beamontreal: yes, I just cut and paste, it worked

sandradodd (owner): I can cut the whole thing but not select a part, it seems.

beamontreal: remind me to do that once in a while,

zadreanalinez: Hi Adrean clark here : D (Hey alex!!)

beamontreal: no, can't select parts, just get the whole thing

alexpolykow: : )

sandradodd (owner): I'll know more by tomorrow (I hope; I usually expect to), so ignore that intro about food you might be getting; sorry.

dinasign1: hi dina here

sandradodd (owner): Bea wanted ideas for things to do with (for, to, around?) a young child and a baby, I think.

pamsorooshian: I'm now myself - Pam Sorooshian, I think

sandradodd (owner): Interestingly, some people ask only other people with "pre-schoolers" instead of asking those longtime unschoolers whose children were also all once babies and toddlers and three year olds.

sandradodd (owner): So cast your minds back, ye who have teens and tweens, to yesteryear.

jillparmer: I remember the book Whole Parent Whole Child had many great ideas for things to do for and with young children

dinasign1: i'd love to hear what you all did with young kids. i have a 2.5 year old son, logan

sandradodd (owner): I loved that book except for her anti-TV bit. Kirby's life was better because of that book!

thisschuyler: Simon was 3 when Linnaea was born. He really liked some television programs at that point. He liked Blues Clues and Bear in the Big Blue House. Sitting with him was good with Linnaea on my lap asleep.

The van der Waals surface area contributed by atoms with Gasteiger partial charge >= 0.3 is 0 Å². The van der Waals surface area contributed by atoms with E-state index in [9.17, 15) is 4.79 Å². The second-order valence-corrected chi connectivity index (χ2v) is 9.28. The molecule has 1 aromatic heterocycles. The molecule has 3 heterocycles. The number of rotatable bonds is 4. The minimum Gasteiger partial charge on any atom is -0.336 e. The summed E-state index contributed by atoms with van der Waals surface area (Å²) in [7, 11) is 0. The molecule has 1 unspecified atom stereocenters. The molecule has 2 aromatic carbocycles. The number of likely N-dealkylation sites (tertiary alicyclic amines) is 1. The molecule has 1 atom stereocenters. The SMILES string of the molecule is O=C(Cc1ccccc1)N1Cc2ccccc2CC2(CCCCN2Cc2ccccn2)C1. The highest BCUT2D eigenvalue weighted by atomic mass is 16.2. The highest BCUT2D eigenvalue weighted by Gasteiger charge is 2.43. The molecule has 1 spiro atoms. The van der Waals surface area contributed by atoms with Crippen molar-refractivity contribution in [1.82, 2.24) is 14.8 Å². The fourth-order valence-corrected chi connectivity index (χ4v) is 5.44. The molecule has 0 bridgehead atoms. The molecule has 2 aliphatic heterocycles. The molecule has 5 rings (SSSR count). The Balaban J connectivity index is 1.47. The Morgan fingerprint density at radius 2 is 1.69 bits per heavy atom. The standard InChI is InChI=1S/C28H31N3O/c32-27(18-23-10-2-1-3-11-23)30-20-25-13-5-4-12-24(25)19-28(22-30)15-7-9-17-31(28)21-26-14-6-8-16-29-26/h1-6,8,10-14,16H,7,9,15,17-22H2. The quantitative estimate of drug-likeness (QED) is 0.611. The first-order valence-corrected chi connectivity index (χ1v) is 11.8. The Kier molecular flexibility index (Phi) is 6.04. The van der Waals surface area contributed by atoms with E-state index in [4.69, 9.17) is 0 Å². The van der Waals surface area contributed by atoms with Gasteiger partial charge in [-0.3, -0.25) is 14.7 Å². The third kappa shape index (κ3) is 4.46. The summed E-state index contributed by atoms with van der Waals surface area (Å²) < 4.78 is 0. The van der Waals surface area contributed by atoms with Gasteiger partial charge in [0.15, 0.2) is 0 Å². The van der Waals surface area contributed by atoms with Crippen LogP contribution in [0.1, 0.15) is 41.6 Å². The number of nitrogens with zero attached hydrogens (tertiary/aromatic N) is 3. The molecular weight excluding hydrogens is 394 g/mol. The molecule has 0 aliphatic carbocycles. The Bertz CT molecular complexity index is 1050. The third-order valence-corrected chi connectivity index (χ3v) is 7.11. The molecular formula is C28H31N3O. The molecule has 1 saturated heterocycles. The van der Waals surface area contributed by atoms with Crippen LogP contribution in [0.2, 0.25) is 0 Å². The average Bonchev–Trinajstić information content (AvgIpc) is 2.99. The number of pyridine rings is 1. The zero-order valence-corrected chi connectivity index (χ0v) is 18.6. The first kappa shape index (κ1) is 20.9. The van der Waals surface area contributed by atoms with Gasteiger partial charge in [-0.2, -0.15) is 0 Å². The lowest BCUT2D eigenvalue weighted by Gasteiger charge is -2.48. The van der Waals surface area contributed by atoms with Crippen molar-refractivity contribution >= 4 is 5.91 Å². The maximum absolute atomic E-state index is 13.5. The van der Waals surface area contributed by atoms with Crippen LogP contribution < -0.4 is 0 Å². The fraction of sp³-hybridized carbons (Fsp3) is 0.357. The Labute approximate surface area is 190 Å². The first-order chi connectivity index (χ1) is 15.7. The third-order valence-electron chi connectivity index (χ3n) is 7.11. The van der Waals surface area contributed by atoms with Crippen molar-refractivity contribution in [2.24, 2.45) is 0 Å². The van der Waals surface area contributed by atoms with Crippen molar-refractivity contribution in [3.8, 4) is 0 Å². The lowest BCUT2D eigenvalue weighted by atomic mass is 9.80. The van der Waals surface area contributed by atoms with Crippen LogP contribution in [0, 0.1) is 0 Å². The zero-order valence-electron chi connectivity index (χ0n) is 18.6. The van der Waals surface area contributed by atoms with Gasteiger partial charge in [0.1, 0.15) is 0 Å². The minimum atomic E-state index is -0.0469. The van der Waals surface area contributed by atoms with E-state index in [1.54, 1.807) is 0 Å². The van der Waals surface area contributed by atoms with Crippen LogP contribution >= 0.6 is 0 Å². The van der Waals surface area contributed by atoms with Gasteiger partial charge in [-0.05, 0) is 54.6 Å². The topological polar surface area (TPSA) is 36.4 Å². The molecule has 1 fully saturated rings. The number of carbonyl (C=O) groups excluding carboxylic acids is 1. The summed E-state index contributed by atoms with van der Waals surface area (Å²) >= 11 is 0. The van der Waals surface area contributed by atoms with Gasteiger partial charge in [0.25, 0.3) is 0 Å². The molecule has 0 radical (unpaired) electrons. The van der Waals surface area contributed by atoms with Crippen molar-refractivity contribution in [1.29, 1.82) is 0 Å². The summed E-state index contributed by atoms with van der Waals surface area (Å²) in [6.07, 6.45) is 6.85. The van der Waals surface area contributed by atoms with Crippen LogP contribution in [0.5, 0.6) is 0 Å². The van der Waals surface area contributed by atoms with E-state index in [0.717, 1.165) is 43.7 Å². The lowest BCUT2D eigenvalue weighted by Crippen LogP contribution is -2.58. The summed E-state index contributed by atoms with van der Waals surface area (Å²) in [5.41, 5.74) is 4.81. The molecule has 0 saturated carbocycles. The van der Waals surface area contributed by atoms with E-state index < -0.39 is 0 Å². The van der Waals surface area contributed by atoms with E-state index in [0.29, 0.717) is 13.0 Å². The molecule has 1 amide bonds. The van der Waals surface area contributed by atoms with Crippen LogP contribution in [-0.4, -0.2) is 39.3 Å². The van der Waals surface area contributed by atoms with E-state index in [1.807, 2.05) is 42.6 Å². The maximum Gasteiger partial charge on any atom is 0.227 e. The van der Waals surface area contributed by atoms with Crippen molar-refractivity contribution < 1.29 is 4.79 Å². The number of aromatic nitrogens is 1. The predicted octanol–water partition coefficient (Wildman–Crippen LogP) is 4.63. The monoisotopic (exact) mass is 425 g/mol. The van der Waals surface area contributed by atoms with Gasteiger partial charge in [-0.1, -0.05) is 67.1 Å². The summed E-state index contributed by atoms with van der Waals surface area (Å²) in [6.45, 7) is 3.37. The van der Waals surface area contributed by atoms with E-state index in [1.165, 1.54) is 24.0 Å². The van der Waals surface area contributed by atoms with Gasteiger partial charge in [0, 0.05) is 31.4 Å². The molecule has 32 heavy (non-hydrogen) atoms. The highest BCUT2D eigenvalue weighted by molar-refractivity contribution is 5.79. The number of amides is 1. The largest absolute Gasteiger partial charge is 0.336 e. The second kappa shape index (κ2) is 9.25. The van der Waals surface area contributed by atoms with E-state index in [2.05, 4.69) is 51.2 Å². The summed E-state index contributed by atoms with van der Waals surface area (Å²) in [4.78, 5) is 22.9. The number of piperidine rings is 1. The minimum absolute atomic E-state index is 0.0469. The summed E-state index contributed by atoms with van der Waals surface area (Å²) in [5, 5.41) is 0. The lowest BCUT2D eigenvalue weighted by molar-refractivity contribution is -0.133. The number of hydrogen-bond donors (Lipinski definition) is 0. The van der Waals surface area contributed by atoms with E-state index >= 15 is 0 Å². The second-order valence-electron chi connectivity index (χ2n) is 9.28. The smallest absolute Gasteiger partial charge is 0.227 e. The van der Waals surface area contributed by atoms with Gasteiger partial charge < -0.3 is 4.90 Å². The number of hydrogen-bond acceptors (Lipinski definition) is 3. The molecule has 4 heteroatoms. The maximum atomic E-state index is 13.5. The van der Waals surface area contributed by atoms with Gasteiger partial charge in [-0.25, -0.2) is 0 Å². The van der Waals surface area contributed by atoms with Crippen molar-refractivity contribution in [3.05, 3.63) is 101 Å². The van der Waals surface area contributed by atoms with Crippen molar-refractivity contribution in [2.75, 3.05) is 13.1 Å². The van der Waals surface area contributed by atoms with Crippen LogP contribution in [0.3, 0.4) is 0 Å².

pamsorooshian: Most of what we did when my girls were little seemed to be under the heading of "maintenance" -- got dressed, ate, took off clothes, put clothes back on,

jillparmer: I skipped around in it, so I don't recall the anti tv part.

sandradodd (owner): We sang a lot.

jillparmer: I took mine in the stroller a lot, and strolled at kids pace.

pamsorooshian: Everything was time-consuming - cutting an apple took a while with help of little fingers.

jillparmer: got out and in a lot

sandradodd (owner): Singing can happen while dressing and driving and making food, so I worked to produce multitaskers. : -)

beamontreal: ok, that was my question... do I have to make every moment interesting, or is it ok to just chill out watching tv and respond to her requests on some days, and be more proactive on other days

lylawolf: what we did in general?

pamsorooshian: we talked and sang pretty much constantly - and I also have singers (and talkers) now.